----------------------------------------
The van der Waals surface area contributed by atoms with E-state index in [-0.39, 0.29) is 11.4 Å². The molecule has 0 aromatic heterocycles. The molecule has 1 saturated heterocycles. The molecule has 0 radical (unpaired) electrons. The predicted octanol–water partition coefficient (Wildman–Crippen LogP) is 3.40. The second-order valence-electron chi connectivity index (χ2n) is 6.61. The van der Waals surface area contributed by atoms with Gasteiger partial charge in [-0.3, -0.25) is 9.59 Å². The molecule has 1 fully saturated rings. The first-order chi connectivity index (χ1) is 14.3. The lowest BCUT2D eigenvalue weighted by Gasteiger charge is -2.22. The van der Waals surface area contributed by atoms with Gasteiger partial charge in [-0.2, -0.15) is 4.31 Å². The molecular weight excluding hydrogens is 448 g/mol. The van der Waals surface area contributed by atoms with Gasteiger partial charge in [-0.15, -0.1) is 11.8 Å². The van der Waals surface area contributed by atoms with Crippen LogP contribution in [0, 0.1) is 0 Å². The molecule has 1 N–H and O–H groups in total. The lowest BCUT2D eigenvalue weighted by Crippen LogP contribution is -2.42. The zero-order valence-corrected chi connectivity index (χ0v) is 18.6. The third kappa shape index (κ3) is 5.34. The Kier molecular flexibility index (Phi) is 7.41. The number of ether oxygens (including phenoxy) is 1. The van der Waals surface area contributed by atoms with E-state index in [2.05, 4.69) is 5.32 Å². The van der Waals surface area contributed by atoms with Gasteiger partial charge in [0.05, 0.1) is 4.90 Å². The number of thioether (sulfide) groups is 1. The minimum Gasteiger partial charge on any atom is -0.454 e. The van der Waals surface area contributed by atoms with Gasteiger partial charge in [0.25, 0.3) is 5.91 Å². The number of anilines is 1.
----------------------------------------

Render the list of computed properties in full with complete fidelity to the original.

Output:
The van der Waals surface area contributed by atoms with E-state index in [-0.39, 0.29) is 11.4 Å². The molecule has 0 aromatic heterocycles. The molecule has 1 saturated heterocycles. The molecule has 0 radical (unpaired) electrons. The predicted octanol–water partition coefficient (Wildman–Crippen LogP) is 3.40. The second-order valence-electron chi connectivity index (χ2n) is 6.61. The van der Waals surface area contributed by atoms with Gasteiger partial charge in [-0.3, -0.25) is 9.59 Å². The molecule has 1 fully saturated rings. The first-order chi connectivity index (χ1) is 14.3. The lowest BCUT2D eigenvalue weighted by Gasteiger charge is -2.22. The van der Waals surface area contributed by atoms with Gasteiger partial charge in [-0.2, -0.15) is 4.31 Å². The molecular weight excluding hydrogens is 448 g/mol. The van der Waals surface area contributed by atoms with Gasteiger partial charge in [-0.15, -0.1) is 11.8 Å². The van der Waals surface area contributed by atoms with Crippen LogP contribution in [0, 0.1) is 0 Å². The molecule has 1 N–H and O–H groups in total. The lowest BCUT2D eigenvalue weighted by Crippen LogP contribution is -2.42. The zero-order valence-corrected chi connectivity index (χ0v) is 18.6. The third kappa shape index (κ3) is 5.34. The Kier molecular flexibility index (Phi) is 7.41. The number of ether oxygens (including phenoxy) is 1. The van der Waals surface area contributed by atoms with E-state index in [2.05, 4.69) is 5.32 Å². The van der Waals surface area contributed by atoms with Gasteiger partial charge in [0.05, 0.1) is 4.90 Å². The number of thioether (sulfide) groups is 1. The minimum Gasteiger partial charge on any atom is -0.454 e. The van der Waals surface area contributed by atoms with Gasteiger partial charge in [0.25, 0.3) is 5.91 Å². The number of anilines is 1.